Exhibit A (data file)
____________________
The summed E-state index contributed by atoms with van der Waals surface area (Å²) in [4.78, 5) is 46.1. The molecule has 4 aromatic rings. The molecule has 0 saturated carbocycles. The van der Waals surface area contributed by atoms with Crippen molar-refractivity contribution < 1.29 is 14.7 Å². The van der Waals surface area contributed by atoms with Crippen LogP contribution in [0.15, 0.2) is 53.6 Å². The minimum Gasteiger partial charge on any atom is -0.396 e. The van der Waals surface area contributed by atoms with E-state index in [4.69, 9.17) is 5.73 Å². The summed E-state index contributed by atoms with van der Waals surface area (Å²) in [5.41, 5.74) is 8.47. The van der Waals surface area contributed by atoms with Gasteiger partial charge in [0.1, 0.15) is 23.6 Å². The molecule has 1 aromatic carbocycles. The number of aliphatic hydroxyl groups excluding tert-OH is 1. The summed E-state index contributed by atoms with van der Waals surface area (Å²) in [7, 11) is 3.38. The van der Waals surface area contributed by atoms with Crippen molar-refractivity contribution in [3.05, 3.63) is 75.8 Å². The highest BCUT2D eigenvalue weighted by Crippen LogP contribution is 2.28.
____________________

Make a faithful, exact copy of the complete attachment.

The summed E-state index contributed by atoms with van der Waals surface area (Å²) in [4.78, 5) is 46.1. The molecule has 4 aromatic rings. The molecule has 0 saturated carbocycles. The van der Waals surface area contributed by atoms with Crippen molar-refractivity contribution < 1.29 is 14.7 Å². The van der Waals surface area contributed by atoms with Crippen LogP contribution in [0.15, 0.2) is 53.6 Å². The minimum Gasteiger partial charge on any atom is -0.396 e. The van der Waals surface area contributed by atoms with E-state index in [4.69, 9.17) is 5.73 Å². The summed E-state index contributed by atoms with van der Waals surface area (Å²) in [5.41, 5.74) is 8.47. The van der Waals surface area contributed by atoms with Gasteiger partial charge in [0.1, 0.15) is 23.6 Å². The molecule has 1 aromatic carbocycles. The number of aliphatic hydroxyl groups excluding tert-OH is 1. The summed E-state index contributed by atoms with van der Waals surface area (Å²) in [7, 11) is 3.38. The van der Waals surface area contributed by atoms with Crippen molar-refractivity contribution in [3.05, 3.63) is 75.8 Å². The highest BCUT2D eigenvalue weighted by Crippen LogP contribution is 2.28.